Network Rail has been fined £70,000 for failing to adequately maintain a level crossing, which caused a train to derail.
The prosecution was brought by the Office of Rail Regulation (ORR) following the incident at Croxton, Norfolk on 12 September 2006. The accident took place after a heavy rubber panel on the crossing became dislodged by a lorry and was then struck by two cars. Both cars spun out of control and the panel was propelled on to the railway track.
The drivers tried to move the panel, which weighed 260kg, but it was too heavy and the level-crossing barrier came down, forcing them to leave the track. The approaching train struck the panel, causing it to derail, comming to rest a quarter of a mile down the line. There were no serious injuries and the train crew contacted the signaller to stop trains from proceeding down the line, as well as the opposite track.
An investigation was carried out by the ORR safety directorate and found that the dislodged panel, along with other panels on the crossing, were not properly supported by sleepers. Investigators discovered that the sleepers had been incorrectly spaced and the dislodged panel had only been secured at one end.
Network Rail had been warned about the loose panels on seven separate occasions in the five months prior to the accident. The day before the accident a mobile operations manager was sent to inspect the crossing by Network Rail. He identified that the panels were not properly supported and advised his supervisor to close the road for emergency repairs to the crossing that evening. The supervisor informed him that the repairs had already been scheduled and it was not necessary to arrange for the road to be closed. It was later discovered that Network Rail did not keep adequate records of inspections or repairs, and so it could not be verified that work was scheduled for the crossing.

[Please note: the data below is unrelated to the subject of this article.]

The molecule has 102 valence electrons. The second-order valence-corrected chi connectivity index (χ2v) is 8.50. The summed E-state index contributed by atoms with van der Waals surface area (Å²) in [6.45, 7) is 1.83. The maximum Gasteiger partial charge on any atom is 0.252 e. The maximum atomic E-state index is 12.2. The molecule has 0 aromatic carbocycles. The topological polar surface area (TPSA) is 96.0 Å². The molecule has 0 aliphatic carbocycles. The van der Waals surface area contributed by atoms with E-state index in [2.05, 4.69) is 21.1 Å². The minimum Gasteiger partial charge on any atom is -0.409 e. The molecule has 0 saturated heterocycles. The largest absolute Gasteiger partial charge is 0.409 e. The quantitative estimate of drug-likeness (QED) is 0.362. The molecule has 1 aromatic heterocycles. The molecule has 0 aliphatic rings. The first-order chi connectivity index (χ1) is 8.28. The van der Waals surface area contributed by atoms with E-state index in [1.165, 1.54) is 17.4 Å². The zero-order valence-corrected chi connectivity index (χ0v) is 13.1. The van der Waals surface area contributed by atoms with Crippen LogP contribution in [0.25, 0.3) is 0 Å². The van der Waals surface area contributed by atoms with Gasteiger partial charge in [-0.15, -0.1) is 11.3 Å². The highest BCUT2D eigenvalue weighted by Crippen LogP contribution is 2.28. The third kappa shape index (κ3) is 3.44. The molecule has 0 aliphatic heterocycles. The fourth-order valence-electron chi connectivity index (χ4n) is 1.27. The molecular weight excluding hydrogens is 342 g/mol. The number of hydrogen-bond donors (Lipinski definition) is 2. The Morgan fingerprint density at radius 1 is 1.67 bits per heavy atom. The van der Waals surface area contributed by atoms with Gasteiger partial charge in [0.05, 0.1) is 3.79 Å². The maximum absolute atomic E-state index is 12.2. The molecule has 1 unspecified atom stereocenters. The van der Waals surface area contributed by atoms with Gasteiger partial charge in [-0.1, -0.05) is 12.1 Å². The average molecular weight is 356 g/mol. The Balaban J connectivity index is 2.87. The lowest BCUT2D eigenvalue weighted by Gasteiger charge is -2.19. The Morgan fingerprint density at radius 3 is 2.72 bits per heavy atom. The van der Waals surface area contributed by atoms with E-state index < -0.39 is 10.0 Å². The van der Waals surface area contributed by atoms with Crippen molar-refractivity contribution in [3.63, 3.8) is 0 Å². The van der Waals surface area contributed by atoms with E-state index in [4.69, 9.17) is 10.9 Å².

Network Rail appeared at Norwich Crown Court on 16 July and pleaded guilty to s3(1) of the HSWA 1974 and an offence under the Level Crossing Regulations 1997. It was fined £35,000 for each offence and ordered to pay £25,000 in costs.
In mitigation, the firm said it had no previous convictions and has subsequently carried out inspections on all level crossings to ensure that the sleepers are correctly positioned.
ORR deputy chief inspector of railways Allan Spence said: “This was a very serious incident which, but for good luck, could have been catastrophic. The repeated failings of Network Rail’s level-crossing maintenance system at Croxton put road-users and people on trains at great risk — and that is simply unacceptable.
“The derailment highlights the importance of effective infrastructure maintenance, so that equipment is installed to appropriate standards and that maintenance checks identify and fix deterioration before it becomes dangerous. It also demonstrates the need for more effective training of the workers who install and maintain key assets. Effective management by Network Rail of their maintenance regime would have identified that maintenance and inspection records for this crossing were missing, unsigned and, in at least one instance, signed by a person who did not complete the work.”
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